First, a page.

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HomeWorldPandemic Experts Express Concern Over Avian Influenza Spread To Humans

Pandemic Experts Express Concern Over Avian Influenza Spread To Humans


The ongoing global spread of “bird flu”
infections to mammals including humans is a significant
public health concern, senior UN medics said on Thursday, as
they announced new measures to tackle airborne
diseases.

Dr Jeremy Farrar, Chief Scientist
at the World Health Organization (WHO), said that the avian
influenza virus – which is also known as H5N1 – has had an
“extremely high” mortality rate among the several
hundred people known to have been infected with it to
date.

To date, no human-to-human H5N1
transmission has been recorded.

“H5N1 is
(an) influenza infection, predominantly started in poultry
and ducks and has spread effectively over the course of the
last one or two years to become a global zoonotic – animal
– pandemic,” he said.

“The great concern, of
course, is that in doing so and infecting ducks and chickens
– but now increasingly mammals – that that virus now evolves
and develops the ability to infect humans. And then
critically, the ability to go from human-to-human
transmission
.”

Cattle
mystery

Commenting on an ongoing outbreak of H5N1
virus among dairy cows in the United States, the WHO senior
official urged further close monitoring and
investigation
by public health authorities,
“because it may evolve into transmitting in different
ways”.

He added: “Do the milking structures of
cows create aerosols? Is it the environment which they’re
living in? Is it the transport system that is spreading this
around the country? This is a huge concern and I think we
have to … make sure that if H5N1 did come across
to humans with human-to-human transmission, that we were in
a position to immediately respond with access equitably to
vaccines, therapeutics and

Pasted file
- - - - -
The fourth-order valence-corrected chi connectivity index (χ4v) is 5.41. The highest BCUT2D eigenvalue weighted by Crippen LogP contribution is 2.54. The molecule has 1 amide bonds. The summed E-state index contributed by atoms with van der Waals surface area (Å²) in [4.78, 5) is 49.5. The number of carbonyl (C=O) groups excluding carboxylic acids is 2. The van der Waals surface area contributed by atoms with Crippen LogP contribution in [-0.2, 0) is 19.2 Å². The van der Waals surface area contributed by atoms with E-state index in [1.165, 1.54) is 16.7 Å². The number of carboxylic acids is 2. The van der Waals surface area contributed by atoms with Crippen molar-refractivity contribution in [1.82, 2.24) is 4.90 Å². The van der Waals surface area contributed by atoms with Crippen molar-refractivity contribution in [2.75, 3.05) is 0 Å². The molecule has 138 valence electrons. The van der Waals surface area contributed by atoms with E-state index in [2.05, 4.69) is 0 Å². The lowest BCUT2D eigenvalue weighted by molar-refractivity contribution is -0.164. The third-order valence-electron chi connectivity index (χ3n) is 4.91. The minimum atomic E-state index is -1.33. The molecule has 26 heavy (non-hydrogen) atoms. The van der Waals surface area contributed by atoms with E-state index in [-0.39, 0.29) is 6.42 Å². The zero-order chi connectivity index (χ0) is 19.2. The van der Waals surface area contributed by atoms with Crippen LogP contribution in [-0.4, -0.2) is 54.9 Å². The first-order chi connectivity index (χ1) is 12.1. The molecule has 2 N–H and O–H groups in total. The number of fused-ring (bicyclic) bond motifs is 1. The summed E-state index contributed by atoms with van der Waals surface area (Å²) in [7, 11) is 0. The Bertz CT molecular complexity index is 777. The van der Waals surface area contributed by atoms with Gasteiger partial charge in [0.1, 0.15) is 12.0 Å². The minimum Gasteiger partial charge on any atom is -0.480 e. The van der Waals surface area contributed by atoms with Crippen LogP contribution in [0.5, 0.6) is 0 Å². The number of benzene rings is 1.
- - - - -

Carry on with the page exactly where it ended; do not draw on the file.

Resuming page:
diagnostics
.”

Equal to next
pandemic

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The development comes as the WHO announced
updated language to describe airborne pathogens, in a bid to
increase international cooperation in the event of a new –
and expected – global pandemic.

The initiative was
originally sparked by the COVID-19 emergency
and the recognition that there was a lack of
commonly agreed terms
among medics and scientists
to describe how the coronavirus was transmitted, which
increased the challenge of overcoming it, Dr Farrar
explained.

Global appeal

To counter this, the
WHO led consultations with four major public health agencies
from Africa, China, Europe and the United States, before
announcing agreement on a number of agreed new terms. These
include “infectious respiratory particles” or
“IRPs”, which should be used instead of “aerosols”
and “droplets”, to avoid any confusion about the size of
the particles involved.

Over and above the new
terminology, the initiative cements the commitment of the
international community to tackle ever “more complex and
more frequent epidemics and pandemics”, Dr Farrar told
journalists in Geneva.

“It’s a hugely important
first step. But next, we need to keep the disciplines, the
experts together.

“We’re using the same terminology,
the same language, and now we need to do the science that
provides the evidence on tuberculosis, on COVID and other
respiratory pathogens, so that we know how to control those
infections better than we have done in the past.”

On
the potential HN51 public health risk, the WHO Chief
Scientist cautioned that vaccine development was not
“where we need to be”
. Neither was it the case
that regional offices and country offices and public health
authorities around the world have the capability to diagnose
H5N1, he
noted.

© Scoop Media

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